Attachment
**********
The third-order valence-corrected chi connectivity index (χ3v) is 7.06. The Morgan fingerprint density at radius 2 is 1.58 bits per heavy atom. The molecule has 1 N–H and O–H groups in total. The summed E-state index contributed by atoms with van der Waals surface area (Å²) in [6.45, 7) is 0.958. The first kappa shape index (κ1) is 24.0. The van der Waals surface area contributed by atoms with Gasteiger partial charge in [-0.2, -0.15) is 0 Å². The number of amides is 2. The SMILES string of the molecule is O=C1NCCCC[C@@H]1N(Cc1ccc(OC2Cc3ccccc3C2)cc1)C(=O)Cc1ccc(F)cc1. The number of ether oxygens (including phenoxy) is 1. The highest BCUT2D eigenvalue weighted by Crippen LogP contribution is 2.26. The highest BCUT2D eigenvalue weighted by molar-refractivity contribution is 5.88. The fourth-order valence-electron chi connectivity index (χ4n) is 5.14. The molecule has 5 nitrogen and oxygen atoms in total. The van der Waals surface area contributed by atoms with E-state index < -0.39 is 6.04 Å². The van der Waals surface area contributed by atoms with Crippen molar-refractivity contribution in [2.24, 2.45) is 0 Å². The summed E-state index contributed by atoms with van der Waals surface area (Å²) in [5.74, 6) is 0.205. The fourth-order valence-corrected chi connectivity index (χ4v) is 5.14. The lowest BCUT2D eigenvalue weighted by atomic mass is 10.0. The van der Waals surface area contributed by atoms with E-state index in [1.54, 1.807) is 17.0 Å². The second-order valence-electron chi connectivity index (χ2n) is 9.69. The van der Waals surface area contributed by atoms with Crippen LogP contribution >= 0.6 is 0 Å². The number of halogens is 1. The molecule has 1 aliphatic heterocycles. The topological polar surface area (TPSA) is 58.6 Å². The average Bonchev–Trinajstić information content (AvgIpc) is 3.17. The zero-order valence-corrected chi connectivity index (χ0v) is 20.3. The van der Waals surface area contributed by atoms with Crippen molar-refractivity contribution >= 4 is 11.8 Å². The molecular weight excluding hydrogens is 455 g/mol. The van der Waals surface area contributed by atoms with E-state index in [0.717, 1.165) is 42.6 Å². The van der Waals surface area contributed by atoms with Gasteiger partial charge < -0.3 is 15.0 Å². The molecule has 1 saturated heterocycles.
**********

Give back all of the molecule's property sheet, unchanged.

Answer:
The third-order valence-corrected chi connectivity index (χ3v) is 7.06. The Morgan fingerprint density at radius 2 is 1.58 bits per heavy atom. The molecule has 1 N–H and O–H groups in total. The summed E-state index contributed by atoms with van der Waals surface area (Å²) in [6.45, 7) is 0.958. The first kappa shape index (κ1) is 24.0. The van der Waals surface area contributed by atoms with Gasteiger partial charge in [-0.2, -0.15) is 0 Å². The number of amides is 2. The SMILES string of the molecule is O=C1NCCCC[C@@H]1N(Cc1ccc(OC2Cc3ccccc3C2)cc1)C(=O)Cc1ccc(F)cc1. The number of ether oxygens (including phenoxy) is 1. The highest BCUT2D eigenvalue weighted by Crippen LogP contribution is 2.26. The highest BCUT2D eigenvalue weighted by molar-refractivity contribution is 5.88. The fourth-order valence-electron chi connectivity index (χ4n) is 5.14. The molecule has 5 nitrogen and oxygen atoms in total. The van der Waals surface area contributed by atoms with E-state index < -0.39 is 6.04 Å². The van der Waals surface area contributed by atoms with Crippen molar-refractivity contribution in [2.24, 2.45) is 0 Å². The summed E-state index contributed by atoms with van der Waals surface area (Å²) in [5.74, 6) is 0.205. The fourth-order valence-corrected chi connectivity index (χ4v) is 5.14. The lowest BCUT2D eigenvalue weighted by atomic mass is 10.0. The van der Waals surface area contributed by atoms with E-state index in [1.54, 1.807) is 17.0 Å². The second-order valence-electron chi connectivity index (χ2n) is 9.69. The van der Waals surface area contributed by atoms with Crippen LogP contribution >= 0.6 is 0 Å². The number of halogens is 1. The molecule has 1 aliphatic heterocycles. The topological polar surface area (TPSA) is 58.6 Å². The average Bonchev–Trinajstić information content (AvgIpc) is 3.17. The zero-order valence-corrected chi connectivity index (χ0v) is 20.3. The van der Waals surface area contributed by atoms with Crippen molar-refractivity contribution >= 4 is 11.8 Å². The molecular weight excluding hydrogens is 455 g/mol. The van der Waals surface area contributed by atoms with E-state index in [0.717, 1.165) is 42.6 Å². The van der Waals surface area contributed by atoms with Gasteiger partial charge < -0.3 is 15.0 Å². The molecule has 1 saturated heterocycles.